The following afternoon, I’m resting on a bench along a forest path at the retreat center. Just sitting. Listening. Observing. Speaking to the Lord in my heart. The flap of wings catches my attention: the pileated woodpecker is back! This time I have a clear vantage point: brilliant red head with a crest that looks like a hairdo from the 50’s, massive beak as big as his head, huge black body the size of a crow. I watch him for ten minutes or more as he hammers away at one tree, then swoops to another to bang on that one. He’s fully exposed, fully revealed.
“Behold, I stand at the door and knock. If anyone hears my voice and opens the door, I will come in to him and eat with him, and he with me” (Revelation 3:20 ESV).
If we accept our Savior’s invitation to open the door and take the time to sit down to the table with Him, it’s easier to grasp the fullness of what He’s saying. Similar to the way I sat watching the pileated woodpecker that day in the woods, when we quiet ourselves and linger at the table with Him, Jesus often has more that He wants to reveal to us.
Lord, help us to recognize Your voice as you invite us to open the door and spend some time with you to share a meal, listen to You, and grasp more of what You’re saying to us.
Photo credit: Image by Bryan Hanson from Pixabay
Written by Allison Gardner - Heartland Church of Fort Wayne
Depths of despair
Try to swallow me whole
Leading me down where I
Don’t want to go
Sickness, pain, death
Hearts filled with anger
Pulling so strong
A very real danger
It seems I’m alone
Darkness closing inside
The very breath I need
Only He can supply
So lead me to the Rock
See it rise above the tide
He will never leave me
He will always be my guide
Even as waves
Rush over me still
I will stand on the Rock
My Hope in His will
Powerful and unwavering
Majestic and strong
My Rock rises above
All that seems wrong
He’s steady, unchanging
Firmly planted and secure
In Him will I stand
And through Him, endure
“From the ends of the earth I call to you, I call as my heart grows faint; lead me to the rock that is higher than I” (Psalm 61:2 NIV).
Father, from the depths of our souls, we cry out to You. Thank you that You always hear, and You make a way for us. Be the solid Rock on which we stake our claims. Let it be so!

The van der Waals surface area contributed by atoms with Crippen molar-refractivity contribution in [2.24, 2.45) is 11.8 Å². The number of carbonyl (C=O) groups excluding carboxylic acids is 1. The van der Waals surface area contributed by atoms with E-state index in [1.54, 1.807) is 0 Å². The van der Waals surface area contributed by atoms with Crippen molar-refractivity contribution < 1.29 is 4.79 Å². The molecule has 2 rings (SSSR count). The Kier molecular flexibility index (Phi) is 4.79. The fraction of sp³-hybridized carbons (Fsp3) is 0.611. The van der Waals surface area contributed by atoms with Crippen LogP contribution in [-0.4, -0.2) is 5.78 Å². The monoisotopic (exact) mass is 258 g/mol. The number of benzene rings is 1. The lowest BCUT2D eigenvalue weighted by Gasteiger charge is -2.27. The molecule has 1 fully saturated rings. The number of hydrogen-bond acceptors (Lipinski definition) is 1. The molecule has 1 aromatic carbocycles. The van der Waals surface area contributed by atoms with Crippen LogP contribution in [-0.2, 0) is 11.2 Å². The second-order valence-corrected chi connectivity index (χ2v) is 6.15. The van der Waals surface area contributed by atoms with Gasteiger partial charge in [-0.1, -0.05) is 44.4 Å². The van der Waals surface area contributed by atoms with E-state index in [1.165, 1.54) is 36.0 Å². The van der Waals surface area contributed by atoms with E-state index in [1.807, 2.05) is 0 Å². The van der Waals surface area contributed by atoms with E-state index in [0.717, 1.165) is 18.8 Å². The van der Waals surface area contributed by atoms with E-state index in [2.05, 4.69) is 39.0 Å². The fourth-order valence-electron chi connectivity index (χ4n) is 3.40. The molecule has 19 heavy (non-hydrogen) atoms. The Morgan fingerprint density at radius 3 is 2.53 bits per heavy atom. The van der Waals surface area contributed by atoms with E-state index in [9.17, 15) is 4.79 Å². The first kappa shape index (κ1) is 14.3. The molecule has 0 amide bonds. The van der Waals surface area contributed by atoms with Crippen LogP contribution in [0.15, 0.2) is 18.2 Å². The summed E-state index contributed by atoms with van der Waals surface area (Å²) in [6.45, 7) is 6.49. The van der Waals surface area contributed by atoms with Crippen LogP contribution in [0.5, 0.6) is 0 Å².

Written by Kate Krumreig
Are you a person who remembers dates? Like, specific calendar dates when important and/or memorable things happened in your life? I weirdly remember specific dates for A LOT of things that have happened to me, some of them incredibly joyful and happy to recall and some of them just the opposite.
I have struggled emotionally this week as today approached. I was an absolute whirlwind of weepy, cranky, tired, angry, quiet, contemplative, back to weepy...you get the picture. October 31st holds two very memorable events for me.
On October 31, 2010, I moved into my first apartment after having lived with my best friend and her son for four months. My now ex-husband and I had made the decision to divorce, I was alone, and she didn't even blink and I when she graciously allowed me to live with her as I figured out what to do next. In time, I found this great upstairs of a duplex house in town and, now that I would be living solely on my part-time teaching salary, the price was right (still is, for that matter)! Moving day came and the closest members of my church family at the time moved me in. It was an exciting, scary, overwhelming day yet full of so much love and support. I remember two of my friends thinking that we needed a few "first week" supplies - dish soap, sponges, TP, etc... - and they made a quick Target run. They came back with all of that and then WAY TOO MUCH more, including a baker's rack for kitchen storage. I remember sitting on my kitchen floor once they all left and just crying, beyond grateful for the love they showed me that day and the support I knew I'd always have from them. Today marks 10 years that I have been in this apartment of mine and, despite the quirky habits of some of my downstairs neighbors over the years, I love this place. I am incredibly grateful to call this tiny spot my home and, sometimes, cannot believe that I have spend an entire decade here.
On October 31, 2013, I got in my car on dark and stormy night to go on my first date since my divorce. I met up with this guy I had known for years for a cup of Starbucks decaf tea and began the most beautiful relationship of my life. I will never forgot thinking that I had completely biffed this date because, after an hour of what I thought was an amazing conversation, he said he was tired and needed to get home to bed. Umm...what? It wasn't until he walked me to my car under his umbrella, gave me a hug and a very intentional kiss on the cheek, that I knew I had to see this man again. I later learned that he was tired from his earlier chemotherapy treatment and I was honored that he chose to spend that hour with me. I was beyond blessed to spend the next eight months of life with him. Our relationship did a number on my heart, healing and strengthening it from my failed marriage, bringing me laughter and joy that I didn't think I could experience again, and giving me hope that he and I would grow old and live the rest of our lives together. That, unfortunately, was not meant to be. Glioblastoma (a rare and aggressive form of brain cancer) took him quickly. I was alone again. 7 years have gone by since that first date and I find myself wondering, "How? When? Why?"